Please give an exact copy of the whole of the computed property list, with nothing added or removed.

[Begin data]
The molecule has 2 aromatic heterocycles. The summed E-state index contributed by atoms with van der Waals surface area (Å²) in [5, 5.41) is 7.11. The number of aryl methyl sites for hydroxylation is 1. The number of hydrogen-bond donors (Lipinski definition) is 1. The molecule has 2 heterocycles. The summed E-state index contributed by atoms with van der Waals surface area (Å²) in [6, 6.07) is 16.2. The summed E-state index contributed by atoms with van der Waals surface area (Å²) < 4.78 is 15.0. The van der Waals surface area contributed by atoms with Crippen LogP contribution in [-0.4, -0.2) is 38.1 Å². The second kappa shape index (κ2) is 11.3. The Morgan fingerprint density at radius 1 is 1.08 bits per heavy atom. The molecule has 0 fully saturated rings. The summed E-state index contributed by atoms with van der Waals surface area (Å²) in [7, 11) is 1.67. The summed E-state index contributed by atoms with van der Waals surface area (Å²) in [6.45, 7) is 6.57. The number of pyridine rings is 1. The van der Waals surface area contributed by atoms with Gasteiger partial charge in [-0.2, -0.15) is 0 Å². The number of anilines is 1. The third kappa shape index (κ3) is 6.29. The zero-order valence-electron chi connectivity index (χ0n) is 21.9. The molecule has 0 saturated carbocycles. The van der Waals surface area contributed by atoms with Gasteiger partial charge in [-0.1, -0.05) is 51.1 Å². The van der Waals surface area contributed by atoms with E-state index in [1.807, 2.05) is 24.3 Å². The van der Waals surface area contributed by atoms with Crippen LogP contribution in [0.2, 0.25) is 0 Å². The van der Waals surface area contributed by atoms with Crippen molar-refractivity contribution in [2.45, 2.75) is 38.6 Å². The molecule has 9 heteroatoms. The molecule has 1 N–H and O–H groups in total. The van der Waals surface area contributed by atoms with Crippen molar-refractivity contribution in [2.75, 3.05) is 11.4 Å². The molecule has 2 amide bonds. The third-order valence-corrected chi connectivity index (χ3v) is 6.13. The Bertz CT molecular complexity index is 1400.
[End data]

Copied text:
The molecule has 2 aromatic heterocycles. The summed E-state index contributed by atoms with van der Waals surface area (Å²) in [5, 5.41) is 7.11. The number of aryl methyl sites for hydroxylation is 1. The number of hydrogen-bond donors (Lipinski definition) is 1. The molecule has 2 heterocycles. The summed E-state index contributed by atoms with van der Waals surface area (Å²) in [6, 6.07) is 16.2. The summed E-state index contributed by atoms with van der Waals surface area (Å²) < 4.78 is 15.0. The van der Waals surface area contributed by atoms with Crippen LogP contribution in [-0.4, -0.2) is 38.1 Å². The second kappa shape index (κ2) is 11.3. The Morgan fingerprint density at radius 1 is 1.08 bits per heavy atom. The molecule has 0 fully saturated rings. The summed E-state index contributed by atoms with van der Waals surface area (Å²) in [7, 11) is 1.67. The summed E-state index contributed by atoms with van der Waals surface area (Å²) in [6.45, 7) is 6.57. The number of pyridine rings is 1. The van der Waals surface area contributed by atoms with Gasteiger partial charge in [-0.2, -0.15) is 0 Å². The number of anilines is 1. The third kappa shape index (κ3) is 6.29. The zero-order valence-electron chi connectivity index (χ0n) is 21.9. The molecule has 0 saturated carbocycles. The van der Waals surface area contributed by atoms with Gasteiger partial charge in [-0.1, -0.05) is 51.1 Å². The van der Waals surface area contributed by atoms with E-state index in [1.807, 2.05) is 24.3 Å². The van der Waals surface area contributed by atoms with Crippen LogP contribution in [0.2, 0.25) is 0 Å². The van der Waals surface area contributed by atoms with Crippen molar-refractivity contribution in [2.45, 2.75) is 38.6 Å². The molecule has 9 heteroatoms. The molecule has 1 N–H and O–H groups in total. The van der Waals surface area contributed by atoms with Crippen molar-refractivity contribution in [2.75, 3.05) is 11.4 Å². The molecule has 2 amide bonds. The third-order valence-corrected chi connectivity index (χ3v) is 6.13. The Bertz CT molecular complexity index is 1400.